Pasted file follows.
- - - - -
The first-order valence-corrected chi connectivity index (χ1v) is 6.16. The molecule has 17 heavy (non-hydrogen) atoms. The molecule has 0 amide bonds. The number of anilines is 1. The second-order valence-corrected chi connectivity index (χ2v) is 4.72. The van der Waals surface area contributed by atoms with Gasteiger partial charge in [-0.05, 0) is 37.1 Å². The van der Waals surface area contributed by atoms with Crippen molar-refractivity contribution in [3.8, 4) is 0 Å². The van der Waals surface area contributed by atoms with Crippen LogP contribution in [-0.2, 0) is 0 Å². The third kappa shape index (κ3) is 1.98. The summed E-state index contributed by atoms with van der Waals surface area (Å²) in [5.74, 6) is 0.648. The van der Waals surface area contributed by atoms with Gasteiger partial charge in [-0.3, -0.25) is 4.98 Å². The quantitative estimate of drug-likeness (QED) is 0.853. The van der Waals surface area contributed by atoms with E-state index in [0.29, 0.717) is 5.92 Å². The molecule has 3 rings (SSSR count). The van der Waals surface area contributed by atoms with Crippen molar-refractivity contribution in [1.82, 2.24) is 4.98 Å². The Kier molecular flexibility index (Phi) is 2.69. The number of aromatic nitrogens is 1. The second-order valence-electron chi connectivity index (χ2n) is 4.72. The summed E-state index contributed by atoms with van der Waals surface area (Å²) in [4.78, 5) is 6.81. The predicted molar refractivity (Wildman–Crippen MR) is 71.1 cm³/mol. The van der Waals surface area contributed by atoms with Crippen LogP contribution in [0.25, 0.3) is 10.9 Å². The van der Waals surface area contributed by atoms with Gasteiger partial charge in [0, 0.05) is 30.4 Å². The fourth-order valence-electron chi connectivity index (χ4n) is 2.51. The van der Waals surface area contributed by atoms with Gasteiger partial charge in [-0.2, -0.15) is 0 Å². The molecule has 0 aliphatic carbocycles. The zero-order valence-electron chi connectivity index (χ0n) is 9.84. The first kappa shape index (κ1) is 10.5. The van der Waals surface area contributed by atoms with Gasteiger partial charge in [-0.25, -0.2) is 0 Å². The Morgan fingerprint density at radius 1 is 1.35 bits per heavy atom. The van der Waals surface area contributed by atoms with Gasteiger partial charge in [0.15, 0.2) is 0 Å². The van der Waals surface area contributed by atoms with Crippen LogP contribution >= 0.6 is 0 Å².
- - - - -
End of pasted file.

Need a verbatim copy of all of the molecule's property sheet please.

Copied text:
The first-order valence-corrected chi connectivity index (χ1v) is 6.16. The molecule has 17 heavy (non-hydrogen) atoms. The molecule has 0 amide bonds. The number of anilines is 1. The second-order valence-corrected chi connectivity index (χ2v) is 4.72. The van der Waals surface area contributed by atoms with Gasteiger partial charge in [-0.05, 0) is 37.1 Å². The van der Waals surface area contributed by atoms with Crippen molar-refractivity contribution in [3.8, 4) is 0 Å². The van der Waals surface area contributed by atoms with Crippen LogP contribution in [-0.2, 0) is 0 Å². The third kappa shape index (κ3) is 1.98. The summed E-state index contributed by atoms with van der Waals surface area (Å²) in [5.74, 6) is 0.648. The van der Waals surface area contributed by atoms with Gasteiger partial charge in [-0.3, -0.25) is 4.98 Å². The quantitative estimate of drug-likeness (QED) is 0.853. The van der Waals surface area contributed by atoms with E-state index in [0.29, 0.717) is 5.92 Å². The molecule has 3 rings (SSSR count). The van der Waals surface area contributed by atoms with Crippen molar-refractivity contribution in [1.82, 2.24) is 4.98 Å². The Kier molecular flexibility index (Phi) is 2.69. The number of aromatic nitrogens is 1. The second-order valence-electron chi connectivity index (χ2n) is 4.72. The summed E-state index contributed by atoms with van der Waals surface area (Å²) in [4.78, 5) is 6.81. The predicted molar refractivity (Wildman–Crippen MR) is 71.1 cm³/mol. The van der Waals surface area contributed by atoms with Crippen LogP contribution in [0.25, 0.3) is 10.9 Å². The van der Waals surface area contributed by atoms with Gasteiger partial charge in [0, 0.05) is 30.4 Å². The fourth-order valence-electron chi connectivity index (χ4n) is 2.51. The van der Waals surface area contributed by atoms with Gasteiger partial charge in [-0.2, -0.15) is 0 Å². The molecule has 0 aliphatic carbocycles. The zero-order valence-electron chi connectivity index (χ0n) is 9.84. The first kappa shape index (κ1) is 10.5. The van der Waals surface area contributed by atoms with Gasteiger partial charge in [-0.25, -0.2) is 0 Å². The Morgan fingerprint density at radius 1 is 1.35 bits per heavy atom. The van der Waals surface area contributed by atoms with Gasteiger partial charge in [0.15, 0.2) is 0 Å². The van der Waals surface area contributed by atoms with Crippen LogP contribution >= 0.6 is 0 Å².